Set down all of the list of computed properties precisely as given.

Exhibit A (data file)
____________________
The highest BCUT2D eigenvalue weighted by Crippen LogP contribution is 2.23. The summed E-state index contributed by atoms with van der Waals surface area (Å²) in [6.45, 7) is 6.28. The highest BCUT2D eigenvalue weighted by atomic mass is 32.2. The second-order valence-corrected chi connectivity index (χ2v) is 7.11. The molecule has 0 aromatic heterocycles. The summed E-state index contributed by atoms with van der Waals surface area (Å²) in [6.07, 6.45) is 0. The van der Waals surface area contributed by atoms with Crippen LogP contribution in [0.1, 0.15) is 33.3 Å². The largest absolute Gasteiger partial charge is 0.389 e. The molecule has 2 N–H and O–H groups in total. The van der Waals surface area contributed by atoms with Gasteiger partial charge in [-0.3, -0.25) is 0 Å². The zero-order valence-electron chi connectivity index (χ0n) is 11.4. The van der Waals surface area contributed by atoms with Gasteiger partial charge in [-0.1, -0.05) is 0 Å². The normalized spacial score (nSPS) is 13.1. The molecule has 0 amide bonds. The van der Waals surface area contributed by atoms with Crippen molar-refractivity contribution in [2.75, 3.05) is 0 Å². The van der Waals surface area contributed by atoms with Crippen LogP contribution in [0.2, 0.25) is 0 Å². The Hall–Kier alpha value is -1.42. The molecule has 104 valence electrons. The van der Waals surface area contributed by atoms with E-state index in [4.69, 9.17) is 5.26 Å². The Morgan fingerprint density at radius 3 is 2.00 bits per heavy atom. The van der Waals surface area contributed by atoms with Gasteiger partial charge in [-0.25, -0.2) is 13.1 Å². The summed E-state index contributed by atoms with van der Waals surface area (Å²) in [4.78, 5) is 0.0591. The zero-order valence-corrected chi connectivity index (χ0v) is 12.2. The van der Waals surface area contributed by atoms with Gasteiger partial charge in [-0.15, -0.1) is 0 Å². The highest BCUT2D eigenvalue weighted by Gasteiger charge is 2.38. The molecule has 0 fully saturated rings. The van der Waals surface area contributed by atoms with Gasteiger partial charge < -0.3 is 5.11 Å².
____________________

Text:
The highest BCUT2D eigenvalue weighted by Crippen LogP contribution is 2.23. The summed E-state index contributed by atoms with van der Waals surface area (Å²) in [6.45, 7) is 6.28. The highest BCUT2D eigenvalue weighted by atomic mass is 32.2. The second-order valence-corrected chi connectivity index (χ2v) is 7.11. The molecule has 0 aromatic heterocycles. The summed E-state index contributed by atoms with van der Waals surface area (Å²) in [6.07, 6.45) is 0. The van der Waals surface area contributed by atoms with Crippen LogP contribution in [0.1, 0.15) is 33.3 Å². The largest absolute Gasteiger partial charge is 0.389 e. The molecule has 2 N–H and O–H groups in total. The van der Waals surface area contributed by atoms with Gasteiger partial charge in [-0.3, -0.25) is 0 Å². The zero-order valence-electron chi connectivity index (χ0n) is 11.4. The van der Waals surface area contributed by atoms with Gasteiger partial charge in [-0.1, -0.05) is 0 Å². The normalized spacial score (nSPS) is 13.1. The molecule has 0 amide bonds. The van der Waals surface area contributed by atoms with Crippen molar-refractivity contribution in [2.75, 3.05) is 0 Å². The van der Waals surface area contributed by atoms with Crippen LogP contribution in [0.2, 0.25) is 0 Å². The Hall–Kier alpha value is -1.42. The molecule has 104 valence electrons. The van der Waals surface area contributed by atoms with E-state index in [4.69, 9.17) is 5.26 Å². The Morgan fingerprint density at radius 3 is 2.00 bits per heavy atom. The van der Waals surface area contributed by atoms with Gasteiger partial charge in [-0.25, -0.2) is 13.1 Å². The summed E-state index contributed by atoms with van der Waals surface area (Å²) in [4.78, 5) is 0.0591. The zero-order valence-corrected chi connectivity index (χ0v) is 12.2. The van der Waals surface area contributed by atoms with Gasteiger partial charge in [-0.15, -0.1) is 0 Å². The highest BCUT2D eigenvalue weighted by Gasteiger charge is 2.38. The molecule has 0 fully saturated rings. The van der Waals surface area contributed by atoms with Gasteiger partial charge < -0.3 is 5.11 Å².